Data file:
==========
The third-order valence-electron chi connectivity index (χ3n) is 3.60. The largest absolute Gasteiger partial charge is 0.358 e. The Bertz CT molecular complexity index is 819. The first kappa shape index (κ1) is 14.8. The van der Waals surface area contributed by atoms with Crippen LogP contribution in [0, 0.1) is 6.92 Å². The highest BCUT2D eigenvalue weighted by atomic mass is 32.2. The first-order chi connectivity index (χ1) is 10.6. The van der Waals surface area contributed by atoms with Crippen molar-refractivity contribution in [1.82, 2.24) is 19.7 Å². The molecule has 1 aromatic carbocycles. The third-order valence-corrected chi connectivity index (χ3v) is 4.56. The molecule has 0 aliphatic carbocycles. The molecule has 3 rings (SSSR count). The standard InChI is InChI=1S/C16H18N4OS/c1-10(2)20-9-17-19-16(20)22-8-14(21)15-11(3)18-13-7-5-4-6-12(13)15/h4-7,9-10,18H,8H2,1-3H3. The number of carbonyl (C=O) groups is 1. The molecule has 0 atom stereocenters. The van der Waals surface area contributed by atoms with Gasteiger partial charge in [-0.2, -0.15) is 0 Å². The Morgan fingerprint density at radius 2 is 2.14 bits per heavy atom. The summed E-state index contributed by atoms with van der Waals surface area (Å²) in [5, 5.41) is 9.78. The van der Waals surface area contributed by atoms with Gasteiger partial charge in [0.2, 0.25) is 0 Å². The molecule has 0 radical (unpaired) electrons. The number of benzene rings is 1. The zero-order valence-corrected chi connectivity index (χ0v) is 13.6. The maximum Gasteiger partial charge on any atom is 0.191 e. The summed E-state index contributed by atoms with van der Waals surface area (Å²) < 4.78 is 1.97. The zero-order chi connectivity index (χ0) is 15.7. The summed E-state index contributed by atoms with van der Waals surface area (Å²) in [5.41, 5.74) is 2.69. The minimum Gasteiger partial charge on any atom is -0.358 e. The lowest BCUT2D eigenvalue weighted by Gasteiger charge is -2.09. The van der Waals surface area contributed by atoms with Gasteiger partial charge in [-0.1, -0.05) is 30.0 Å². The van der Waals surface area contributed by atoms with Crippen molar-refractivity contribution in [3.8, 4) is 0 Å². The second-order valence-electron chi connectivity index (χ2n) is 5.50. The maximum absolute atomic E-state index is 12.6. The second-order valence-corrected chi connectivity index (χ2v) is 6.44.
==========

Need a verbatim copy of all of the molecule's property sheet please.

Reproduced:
The third-order valence-electron chi connectivity index (χ3n) is 3.60. The largest absolute Gasteiger partial charge is 0.358 e. The Bertz CT molecular complexity index is 819. The first kappa shape index (κ1) is 14.8. The van der Waals surface area contributed by atoms with Crippen LogP contribution in [0, 0.1) is 6.92 Å². The highest BCUT2D eigenvalue weighted by atomic mass is 32.2. The first-order chi connectivity index (χ1) is 10.6. The van der Waals surface area contributed by atoms with Crippen molar-refractivity contribution in [1.82, 2.24) is 19.7 Å². The molecule has 1 aromatic carbocycles. The third-order valence-corrected chi connectivity index (χ3v) is 4.56. The molecule has 0 aliphatic carbocycles. The molecule has 3 rings (SSSR count). The standard InChI is InChI=1S/C16H18N4OS/c1-10(2)20-9-17-19-16(20)22-8-14(21)15-11(3)18-13-7-5-4-6-12(13)15/h4-7,9-10,18H,8H2,1-3H3. The number of carbonyl (C=O) groups is 1. The molecule has 0 atom stereocenters. The van der Waals surface area contributed by atoms with Gasteiger partial charge in [-0.2, -0.15) is 0 Å². The Morgan fingerprint density at radius 2 is 2.14 bits per heavy atom. The summed E-state index contributed by atoms with van der Waals surface area (Å²) in [5, 5.41) is 9.78. The van der Waals surface area contributed by atoms with Gasteiger partial charge in [0.2, 0.25) is 0 Å². The molecule has 0 radical (unpaired) electrons. The number of benzene rings is 1. The zero-order valence-corrected chi connectivity index (χ0v) is 13.6. The maximum Gasteiger partial charge on any atom is 0.191 e. The summed E-state index contributed by atoms with van der Waals surface area (Å²) < 4.78 is 1.97. The zero-order chi connectivity index (χ0) is 15.7. The summed E-state index contributed by atoms with van der Waals surface area (Å²) in [5.41, 5.74) is 2.69. The minimum Gasteiger partial charge on any atom is -0.358 e. The lowest BCUT2D eigenvalue weighted by Gasteiger charge is -2.09. The van der Waals surface area contributed by atoms with Gasteiger partial charge in [-0.1, -0.05) is 30.0 Å². The van der Waals surface area contributed by atoms with Crippen molar-refractivity contribution in [3.8, 4) is 0 Å². The second-order valence-electron chi connectivity index (χ2n) is 5.50. The maximum absolute atomic E-state index is 12.6. The second-order valence-corrected chi connectivity index (χ2v) is 6.44.